The wide swings in dollar funding costs, caused by MMFs’ withdrawal from these markets, hampered the transmission of the Fed’s rate cuts and other facilities aimed at providing stimulus to the economy in the face of the shock. With banks’ capacity as dealers were impaired, and MMFs role was diminished, the Fed took over this function of dealer of last resort in the wholesale money market. Interestingly, the Fed acted as a dealer of last resort via its MMLF facility rather than assuming the role of banks in this market. The goal was to put an explicit floor on the CP’s price and then directly purchase three-month CP from issuers via Commercial Paper Funding Facility (CPFF). These operations also have broader implications for the future of central bank financial policies that might include MMFs rather than banks. The Fed’s choice of policies aftermath the pandemic was the unofficial acknowledgment that it is MMFs’ role, rather than banks’, that has become a crucial barometer for measuring the health of the market for dollar funding. Such revelation demands us to ask a delicate question of what precisely the banks’ function has become in the modern financial system. In other words, is it justifiable to keep providing the exclusive privilege of having access to the central bank’s balance sheet to the banks?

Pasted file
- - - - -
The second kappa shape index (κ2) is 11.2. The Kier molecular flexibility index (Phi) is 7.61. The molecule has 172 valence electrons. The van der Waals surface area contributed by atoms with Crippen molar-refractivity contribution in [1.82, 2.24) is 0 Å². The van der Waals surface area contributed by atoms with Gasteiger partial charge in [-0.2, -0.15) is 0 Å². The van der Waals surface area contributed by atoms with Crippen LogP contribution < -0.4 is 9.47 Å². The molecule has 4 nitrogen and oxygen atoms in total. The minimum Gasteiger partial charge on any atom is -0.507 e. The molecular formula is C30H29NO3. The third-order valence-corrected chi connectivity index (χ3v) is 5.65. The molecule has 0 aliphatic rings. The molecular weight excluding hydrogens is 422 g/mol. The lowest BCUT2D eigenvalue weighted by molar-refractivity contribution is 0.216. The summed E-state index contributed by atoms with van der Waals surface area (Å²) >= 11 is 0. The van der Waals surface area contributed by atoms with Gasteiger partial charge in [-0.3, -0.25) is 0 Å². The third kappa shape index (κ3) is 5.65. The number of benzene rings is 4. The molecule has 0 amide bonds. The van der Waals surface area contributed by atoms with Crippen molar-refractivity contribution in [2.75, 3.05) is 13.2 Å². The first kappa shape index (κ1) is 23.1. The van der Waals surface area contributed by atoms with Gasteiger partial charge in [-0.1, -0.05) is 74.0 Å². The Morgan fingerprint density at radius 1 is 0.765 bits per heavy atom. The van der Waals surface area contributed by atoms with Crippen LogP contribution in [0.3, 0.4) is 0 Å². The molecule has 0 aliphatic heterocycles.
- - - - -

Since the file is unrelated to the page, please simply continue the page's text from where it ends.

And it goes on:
Elham Saeidinezhad is lecturer in Economics at UCLA. Before joining the Economics Department at UCLA, she was a research economist in International Finance and Macroeconomics research group at Milken Institute, Santa Monica, where she investigated the post-crisis structural changes in the capital market as a result of macroprudential regulations. Before that, she was a postdoctoral fellow at INET, working closely with Prof. Perry Mehrling and studying his “Money View”.  Elham obtained her Ph.D. from the University of Sheffield, UK, in empirical Macroeconomics in 2013. You may contact Elham via the Young Scholars Directory

The post If banks are Absent from the Wholesale Money Market, what exactly is their function? appeared first on Economic Questions.

Is the Government’s Ambiguity about the Secondary Market a Terminal Design Flaw at the Heart of the PPP Loans?